The Enchanted Wanderer: Selected Tales, by Nikolai Leskov, Translated by David Magarshack

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“The old man had mushrooms with buckwheat porridge for supper and this gave him heartburn; suddenly he was seized with a cramp in the pit of his stomach, began vomiting, and died towards morning, just like the rats in his granaries.”

I had never read anything by Leskov before so this was an interesting experience. This book contained five stories by him (in fact, Shostakovich wrote an opera about one of them).

The stories read like fairytales in that they didn’t have much interiority or atmospheric description. That was fine. They were entertaining enough as they were.

One involves a woman who kills many people for the sake of her lover, another involves a wanderer who goes on various adventures (like Odysseus but without boats and magical creatures). The others involve microscopic metal fleas, guards, and ghosts.

I would recommend the first two stories (“Lady Macbeth of the Mtsensk District” and “The Enchanted Wanderer”) and the fourth (“The Sentry”), but the other two were less interesting. Leskov constantly seemed to go on about how Russia was absolutely the best at everything to the point where it got distracting and annoying.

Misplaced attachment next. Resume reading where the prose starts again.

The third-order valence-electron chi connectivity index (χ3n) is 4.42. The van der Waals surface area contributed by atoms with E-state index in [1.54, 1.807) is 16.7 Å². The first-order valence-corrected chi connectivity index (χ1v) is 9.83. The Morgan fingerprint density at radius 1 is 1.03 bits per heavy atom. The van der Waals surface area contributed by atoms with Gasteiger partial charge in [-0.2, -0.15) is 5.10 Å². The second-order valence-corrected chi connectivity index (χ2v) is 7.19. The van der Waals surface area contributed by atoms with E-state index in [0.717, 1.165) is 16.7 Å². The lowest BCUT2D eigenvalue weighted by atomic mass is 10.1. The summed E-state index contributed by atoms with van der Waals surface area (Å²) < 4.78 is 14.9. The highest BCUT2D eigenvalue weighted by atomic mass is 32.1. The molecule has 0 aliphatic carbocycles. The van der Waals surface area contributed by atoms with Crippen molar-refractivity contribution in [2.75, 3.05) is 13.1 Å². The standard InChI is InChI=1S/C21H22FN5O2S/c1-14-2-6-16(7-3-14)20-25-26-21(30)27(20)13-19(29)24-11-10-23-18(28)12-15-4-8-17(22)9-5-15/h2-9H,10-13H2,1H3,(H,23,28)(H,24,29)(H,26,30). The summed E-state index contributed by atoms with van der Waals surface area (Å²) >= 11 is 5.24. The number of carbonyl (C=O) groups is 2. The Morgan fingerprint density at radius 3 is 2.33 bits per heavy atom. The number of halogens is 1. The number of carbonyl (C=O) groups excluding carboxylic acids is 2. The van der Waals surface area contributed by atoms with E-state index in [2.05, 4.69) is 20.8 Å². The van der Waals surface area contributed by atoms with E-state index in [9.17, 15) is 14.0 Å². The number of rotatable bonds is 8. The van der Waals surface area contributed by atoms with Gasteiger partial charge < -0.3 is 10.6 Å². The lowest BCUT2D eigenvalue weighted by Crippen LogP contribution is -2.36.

So if you want to read Leskov, those three stories I mentioned above would be a good place to start.

Perlefter: The Story of a Bourgeois, by Joseph Roth,
Translated by Richard Panchyk

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“Once Henriette had left the house the maids changed quickly, and Perlefter could tolerate no new faces or new names. He called all the girls Henriette– whether their names were Anna, Klementine, or Susanne. Usually their name was Anna.”

This was a not-so-interesting book. It basically describes a guy (Perlefter) and his family. Random characters appear and disappear, and nothing happens. All of this is expected, because this book was actually a fragment Roth left behind instead of a story he published.